STEP 6: CUT THE HOLE FOR THE CAT

Now that we have the main structure assembled and the middle divider in place, it’s time to break out the jigsaw.

Position your hole so that it’s centered between the side and the middle divider. The bottom of it should be 3″ from the bottom.

Sketch out your hole, keeping the size of your cat in mind. We made ours 8.25″ wide and 12″ tall.

sketching out arched door on plywood

If you like the look of our arch, we drew straight lines for 8.5″ and then started our curve from there.

Once you have the hole sketched out, cut the hole out with your jigsaw.

cutting hole out of plywood using jigsaw

Note: you could also cut this hole on one side of your enclosure so that it looks like a solid box from the front. You’ll just need enough room on the side of the furniture for the cats to jump in and out.

STEP 7: STAIN

We decided to pause assembly at this point to stain. We finished ours with Dark Walnut stain. Check out our guide to staining wood.

STEP 8: ATTACH THE FRONT

After your stain has dried, secure the front of the litter box enclosure to the rest of the structure using glue and 1.25″ Kreg screws.

STEP 9: INSTALL THE TOP

To install the top, we’re going to add 2 concealed hinges. We used concealed hinges because it’s what we had on hand, but you can also get 2 – 3″ hinges like Ana White used for her DIY tox box.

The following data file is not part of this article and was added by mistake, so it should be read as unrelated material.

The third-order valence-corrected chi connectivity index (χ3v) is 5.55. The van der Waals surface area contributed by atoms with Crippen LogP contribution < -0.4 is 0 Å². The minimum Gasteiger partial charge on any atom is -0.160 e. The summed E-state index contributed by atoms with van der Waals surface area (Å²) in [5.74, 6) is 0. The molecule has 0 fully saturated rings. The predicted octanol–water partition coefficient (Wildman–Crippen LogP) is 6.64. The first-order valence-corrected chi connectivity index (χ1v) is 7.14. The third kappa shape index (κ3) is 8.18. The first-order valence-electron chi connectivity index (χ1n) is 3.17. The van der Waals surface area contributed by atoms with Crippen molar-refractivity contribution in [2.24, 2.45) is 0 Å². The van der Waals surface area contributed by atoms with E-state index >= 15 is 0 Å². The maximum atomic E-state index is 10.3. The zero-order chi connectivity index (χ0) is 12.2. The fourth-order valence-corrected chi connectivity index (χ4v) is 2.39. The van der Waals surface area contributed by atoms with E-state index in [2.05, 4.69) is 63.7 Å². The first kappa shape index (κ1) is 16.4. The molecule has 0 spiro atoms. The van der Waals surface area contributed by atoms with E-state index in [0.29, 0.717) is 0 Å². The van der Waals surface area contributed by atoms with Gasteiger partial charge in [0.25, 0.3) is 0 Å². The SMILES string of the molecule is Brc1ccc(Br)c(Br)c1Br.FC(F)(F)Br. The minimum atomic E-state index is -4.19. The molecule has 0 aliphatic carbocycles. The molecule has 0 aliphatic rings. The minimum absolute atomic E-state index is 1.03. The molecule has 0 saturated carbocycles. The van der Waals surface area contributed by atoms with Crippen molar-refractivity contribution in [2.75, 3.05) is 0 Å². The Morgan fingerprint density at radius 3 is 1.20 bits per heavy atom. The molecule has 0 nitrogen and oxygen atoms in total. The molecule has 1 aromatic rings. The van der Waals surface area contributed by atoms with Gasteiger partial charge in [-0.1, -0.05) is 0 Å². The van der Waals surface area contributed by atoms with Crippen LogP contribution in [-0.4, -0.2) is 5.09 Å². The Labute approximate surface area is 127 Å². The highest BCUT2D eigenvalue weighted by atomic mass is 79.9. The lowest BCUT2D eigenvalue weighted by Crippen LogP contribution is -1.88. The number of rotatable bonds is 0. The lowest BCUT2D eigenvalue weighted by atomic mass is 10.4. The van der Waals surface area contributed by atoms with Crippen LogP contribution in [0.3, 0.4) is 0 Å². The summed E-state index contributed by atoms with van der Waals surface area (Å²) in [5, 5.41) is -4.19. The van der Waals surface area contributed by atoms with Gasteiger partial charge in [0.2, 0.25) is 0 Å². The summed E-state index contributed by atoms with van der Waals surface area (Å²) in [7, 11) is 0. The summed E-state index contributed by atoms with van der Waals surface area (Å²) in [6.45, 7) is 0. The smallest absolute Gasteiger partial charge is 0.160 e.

If you go the 3″ hinge route, you won’t need the Kreg Concealed Hinge Jig.

Regardless of what you choose, you can also add a toy box hinge support to help the litter box top close more gently.

Attach the hinges to the main structure and to the top of the litter box enclosure.

drilling into plywood using Kreg Concealed Hinge jig

If you use adjustable hinges, adjust them until the back of the top is flush with the back of the structure.

STEP 10: SEAL

Once you have everything assembled, seal your enclosure. We opted to use Minwax Polycrylic spray. Add 3-4 coats of sealer, making sure to sand it with 220-grit sandpaper between each coat.

If you’re nervous about your cats spraying the sides of the litter box, you can also line the area surrounding the litter box with easy-to-clean shelf liners.

And if you really want to avoid excess litter from tracking out of the enclosure, you can cover the bottom with a litter trapper to help your kitties wipe their paws before leaving the box.

There you have it! Now you know how to hide your litter box once and for all! When we were designing this one, we wanted it to be a good height to also act as a bench.

Plop a cushion on top or some pillows to hide the fact that this piece of furniture is really hiding a litter box!

P.S. We’ve built not one, but TWO of these exact litter box enclosures. The cats loved the first one so much that they refused to use the second litter box that was in the house until it was plopped inside of one of these.

We don’t have any more cat-related posts, but we do have a DIY bed for another furry friend!

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  1. Andie says:

    Hi! This looks great and I’d like to build it, but before I do can you please tell me the dimensions of the finished box? Thanks!

    • Zoe Hunt says:

      Hi Andie! We always include the final dimensions underneath the cut list. Here they are: 20.25″ tall, 40″ wide, 18.5″ deep. Hope your kitty loves it!

  2. Kari says:

    How large is the space for the litter box? Wondering if my current will fit or if I will need to purchase a new one. Thanks!